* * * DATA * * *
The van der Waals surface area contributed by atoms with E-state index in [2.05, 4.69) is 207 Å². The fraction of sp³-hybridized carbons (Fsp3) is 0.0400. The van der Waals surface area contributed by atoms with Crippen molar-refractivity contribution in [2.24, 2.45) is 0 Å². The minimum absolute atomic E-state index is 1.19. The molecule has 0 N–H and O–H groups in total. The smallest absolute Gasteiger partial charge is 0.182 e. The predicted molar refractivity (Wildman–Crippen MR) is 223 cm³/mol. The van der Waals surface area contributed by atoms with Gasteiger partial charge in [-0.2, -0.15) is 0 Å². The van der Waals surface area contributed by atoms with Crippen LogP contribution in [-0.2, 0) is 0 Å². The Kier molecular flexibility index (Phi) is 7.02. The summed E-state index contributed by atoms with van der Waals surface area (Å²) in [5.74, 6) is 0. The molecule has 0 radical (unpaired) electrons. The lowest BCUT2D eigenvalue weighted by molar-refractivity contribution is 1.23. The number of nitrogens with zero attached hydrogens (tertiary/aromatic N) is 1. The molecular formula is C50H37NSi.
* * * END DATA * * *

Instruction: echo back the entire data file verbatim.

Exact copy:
The van der Waals surface area contributed by atoms with E-state index in [2.05, 4.69) is 207 Å². The fraction of sp³-hybridized carbons (Fsp3) is 0.0400. The van der Waals surface area contributed by atoms with Crippen molar-refractivity contribution in [2.24, 2.45) is 0 Å². The minimum absolute atomic E-state index is 1.19. The molecule has 0 N–H and O–H groups in total. The smallest absolute Gasteiger partial charge is 0.182 e. The predicted molar refractivity (Wildman–Crippen MR) is 223 cm³/mol. The van der Waals surface area contributed by atoms with Gasteiger partial charge in [-0.2, -0.15) is 0 Å². The van der Waals surface area contributed by atoms with Crippen LogP contribution in [-0.2, 0) is 0 Å². The Kier molecular flexibility index (Phi) is 7.02. The summed E-state index contributed by atoms with van der Waals surface area (Å²) in [5.74, 6) is 0. The molecule has 0 radical (unpaired) electrons. The lowest BCUT2D eigenvalue weighted by molar-refractivity contribution is 1.23. The number of nitrogens with zero attached hydrogens (tertiary/aromatic N) is 1. The molecular formula is C50H37NSi.